David Morrell, who created Rambo, writes a Captain America mini-series on page 21.  I bring this up for a few reasons.  First, I read First Blood long ago (Morrell went to Penn State, so I felt obligated) and it’s not a bad book, but it’s interesting how they changed it for the movie.  Also, the preview pages Marvel offers are kind of strange.  Corporal Newman aims his rifle at a child, woman, and man, but doesn’t pull the trigger.  He wonders if there’s a grenade under the woman’s robe, or if she’s one of the people they’re supposed to be helping.  He breaks down and holds his head in his hands, but then Cap shows up and reads his mind: Newman thinks, “Don’t know how long I can keep doing this … How long I can muster the strength … the courage … the determination …” and Cap says, “To fight the enemies of freedom?  To fight hate?”  He tells him they fight for as long as they can draw breath.  Okay, so was Newman supposed to shoot the child and the woman?  Is Cap’s attitude “Kill them all, let God sort them out”?  I’m not quite sure why sparing the lives of a little kid and a woman means you’re weak in the defense of freedom.  I understand that it’s not the whole story and this is a dramatic moment, which is why Marvel chose it, but it seems a bit odd.  Even people who support the Iraq war can’t believe we should slaughter everyone, right?  And since when is Cap telepathic?

I like the text for Daredevil #101 (page 25): “Things couldn’t be going worse for Matt Murdock.”  Isn’t that the solicitation text for every single issue of Daredevil?

Iron Fist Annual #1 (page 36): Ed Brubaker, Matt Fraction, Dan Brereton, Howard Chaykin.  Is that too much awesome in one comic book?

Gosh, Ant-Man‘s final issue (page 37).  That’s shocking.

I don’t know about you, but I’m totally jazzed about Marvel Comics Presents #1 (page 46).  We need anthologies from the Big Two, as I’ve argued before.  I hope this does well.  I mean, who doesn’t love Hellcat?

Oh dear.  Zobos (page 61).  Half-hobo, half-zombie (how does that work, exactly?).  ALL TERROR.  It could be brilliant, I suppose, but I fear it.

I like how the Anita Blake series is actually subtitled Guilty Pleasures (page 81).  If Chris Sims is to be believed, this series is the literal definition of “guilty pleasure.”  At least they admit it!

Two mini-series are offered on page 99 that I’m torn about.  Silent War looks fantastic and I’ve heard good things about it, but I also heard the ending was awful.  Meanwhile, Iron Man: Hypervelocity is very cool-looking, but I haven’t heard much about its quality one way or the other.  What say you, fine readers?

You know what time it is now … time to delve into the back of the book!

On page 219, Aberrant Press has Super #1, which at first glance seems like another “superhero in a world that doesn’t have superheroes” book.  But when it promises a superhero in “today’s cultural climate,” that might be more interesting.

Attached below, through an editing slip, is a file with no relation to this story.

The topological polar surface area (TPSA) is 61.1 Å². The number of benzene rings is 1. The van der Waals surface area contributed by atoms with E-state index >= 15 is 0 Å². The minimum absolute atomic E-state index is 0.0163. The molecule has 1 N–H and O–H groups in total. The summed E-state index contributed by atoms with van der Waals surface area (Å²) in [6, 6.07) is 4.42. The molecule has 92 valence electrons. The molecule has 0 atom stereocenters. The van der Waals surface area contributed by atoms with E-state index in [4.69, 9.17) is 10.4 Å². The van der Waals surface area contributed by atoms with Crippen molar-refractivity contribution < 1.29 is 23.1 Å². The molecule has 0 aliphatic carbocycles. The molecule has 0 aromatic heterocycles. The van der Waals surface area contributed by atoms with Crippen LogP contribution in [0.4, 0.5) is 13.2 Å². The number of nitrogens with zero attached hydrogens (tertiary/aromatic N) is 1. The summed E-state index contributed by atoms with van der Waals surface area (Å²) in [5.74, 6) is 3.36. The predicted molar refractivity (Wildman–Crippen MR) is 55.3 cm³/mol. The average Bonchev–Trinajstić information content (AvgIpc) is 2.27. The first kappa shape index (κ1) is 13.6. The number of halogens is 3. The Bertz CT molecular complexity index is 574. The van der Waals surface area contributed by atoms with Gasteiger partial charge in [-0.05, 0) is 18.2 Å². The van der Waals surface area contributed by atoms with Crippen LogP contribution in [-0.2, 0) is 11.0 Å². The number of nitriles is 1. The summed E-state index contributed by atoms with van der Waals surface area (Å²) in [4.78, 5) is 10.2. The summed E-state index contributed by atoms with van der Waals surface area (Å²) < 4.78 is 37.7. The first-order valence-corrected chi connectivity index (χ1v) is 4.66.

On page 228, Amaze Ink/Slave Labor offers Agnes Quill: An Anthology of Mystery.  It’s a pretty cool comic, good for kids but entertaining for adults (my review is here).  And if you’ve never read Phil Hester’s The Wretch, you can pick up the first trade on page 229.  Personally, I’m not a big fan, but it’s certainly interesting.

Clockwork Girl from Arcana Studio on page 233 looks interesting.  A robot girl who comes to life?  Could work.

In case you missed it the first time, the Robotika hardcover is offered again on page 236 from Archaia Studios Press.  With a new mini-series on the horizon, now’s the time to check it out!

I rarely warn you off of books, but Mark Millar has finally gotten around to finishing The Unfunnies, and Avatar is bringing the first two issues collected, plus the third and the fourth.  I read the first issue, and it’s probably in the top ten of worst comics I’ve ever read.  Just so you know.

Would you buy a “fragrance” based on characters created by Neil Gaiman, even to help out the Comic Book Legal Defense Fund (page 260)?

If you’re really into Red Sonja, you can get the first volume of her Marvel adventures from Dynamite Entertainment on page 266.  I’m not even a big fan of Red Sonja, but Neal Adams does provide the art …

Abandoned by Joe Pruett and Michael Gaydos is solicited on page 275 from Desperado Publishing.  It sounds interesting, and Gaydos on art is a good thing.  Meanwhile, the Hatter M hardcover is also on page 275.  I’m not really sure it’s worth 25 dollars, but it’s an entertaining comic.

I have no Adrian Tomine comics (yes, I know I’m not as cool as Joe Rice and his ilk), but Shortcomings, which is from Drawn & Quarterly and is offered on page 294, sounds very neat.  Any Tomine fans out there who can tell me how awesome he is?

On page 297, we find Ice Wanderer, six stories of man confronting nature in some way, by Jiro Taniguchi, offered by Fanfare/Ponent Mon.  It sounds really cool: a man in 1920s Japan seeks the bear who killed his son; a marine biologist tries to find the graveyard of whales.  Apparently it’s a bit late; it was originally solicited a year ago.

After Steve Niles took me to task a bit because I said he was milking the 30 Days of Night franchise, we get 30 Days of Night: Beyond Barrow, which I am probably going to get.  Am I a hypocrite?  Well, maybe.  But Bill Sienkiewicz is doing the art.  Holy crap.  Well played, Mr. Niles, well played.  This is on page 311 from IDW.

I don’t think I’ll get the Twisted Worlds trade on page 319 from Ken Steacy Publishing, but I thought I’d mention it.  Bruce Jones can write a bit, even if he can’t finish epic storylines, and Steacy’s art is keen.

There’s a very cool Tintin collection on page 321, but the thing that took me by surprise was this: “Soon to be the subject of an animated film trilogy from directors Steven Spielberg and Peter Jackson.”  That should be way awesome.  It might not be, but it should.

It’s been a while since a collection of Queen & Country came out, but it’s nice to see one nevertheless.  Oni has it on page 328.  If you’ve ever wondered why people like me think Greg Rucka is a good writer, pick one of these trades up.  This is an excellent series.  On page 332 Three Strikes is offered again.  I reviewed it recently and thought it was good.  If you don’t believe me, ask noted commenter FunkyGreenJerusalem about it!

I’m not a huge fan of Judge Dredd, but The Simping Detective on page 333 from Rebellion, which takes place in Mega-City One, looks interesting because it’s from Simon Spurrier and Frazer Irving, the guys behind Gutsville.  And technically, I guess, it’s not really a Judge Dredd story.

Virgin Comics has their usual bunch of somewhat interesting stuff, including a trade paperback of Gamekeeper by Andy Diggle and Mukesh Singh, which is a pretty good revenge drama.  It’s on page 369.

I read an issue of Grimm Fairy Tales this past week (the 19th issue of which is solicited on page 381 from Zenescope Entertainment).  In case you weren’t sure, it wasn’t good.  There: I saved you the trouble.  Zenescope is neat, though, because their address is in Abington, PA, near where I grew up.

And so we finish another sweep through the big book.  Obviously, there’s a ton more to find within those pages.  As always, I encourage you to dig for the good stuff.  DC and Marvel aren’t the only publishers out there!